Diabetic retinopathy is a chronic condition of the eye caused as a complication of diabetes. It leads to damage of the retina, which is a light sensitive tissue at the back of the eyes. In severe cases you may lose your sight. It occurs in more than half of the people who develop diabetes.
Anti-VGF therapy was a major advancement that laid foundations of improved treatments for many illnesses. VEGF plays a major role in the development of diabetic retinopathy and the wet form of age-related macular degeneration. It is therefore important in the treatment of these diseases.
Retina is the light-sensitive layer of tissue that lines the inside of your eye. It sends visual messages through the optic nerve to the brain. People with diabetes can have an eye disease called diabetic retinopathy. This happens when high blood sugar levels cause damage to blood vessels in the retina of eye.
Blindness due to diabetic retinopathy is very common in the United States and in some cases, it cannot be controlled by simple preventive measures. Anti-VEGF medications, laser treatment and vitrectomy (eye) surgery can be recommended for vision improvement.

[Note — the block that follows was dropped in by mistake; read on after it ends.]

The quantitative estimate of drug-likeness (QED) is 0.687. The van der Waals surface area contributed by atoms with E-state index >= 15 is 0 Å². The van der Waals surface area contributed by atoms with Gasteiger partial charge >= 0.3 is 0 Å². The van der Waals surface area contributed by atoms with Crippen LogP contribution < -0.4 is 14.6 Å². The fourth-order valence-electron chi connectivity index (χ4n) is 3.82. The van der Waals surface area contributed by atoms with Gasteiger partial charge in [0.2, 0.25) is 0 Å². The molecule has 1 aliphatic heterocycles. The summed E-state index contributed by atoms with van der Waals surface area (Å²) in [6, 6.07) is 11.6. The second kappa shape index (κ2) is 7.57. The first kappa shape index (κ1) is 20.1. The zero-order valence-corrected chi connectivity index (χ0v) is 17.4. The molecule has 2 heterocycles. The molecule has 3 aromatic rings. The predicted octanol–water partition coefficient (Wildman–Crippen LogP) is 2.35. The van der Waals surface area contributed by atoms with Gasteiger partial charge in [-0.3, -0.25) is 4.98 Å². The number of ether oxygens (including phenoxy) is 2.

Diabetes may affect various parts of your eye, including the retina, macula, lens and the optic nerve. More than 25 million Americans have diabetes, and the number is considerably increasing. People with diabetes are at risk for diabetic eye diseases and risk for losing vision. Diabetic retinopathy creates a greater risk to the vision.
Diabetic patients are at a greater risk of retinopathy or eye disorders. Doctors advise these patients a comprehensive eye exam at least once a year to cut the chances of diabetic retinopathy. Laser treatment has the potential to prevent extensive eye damage and therefore it is recommended to patients.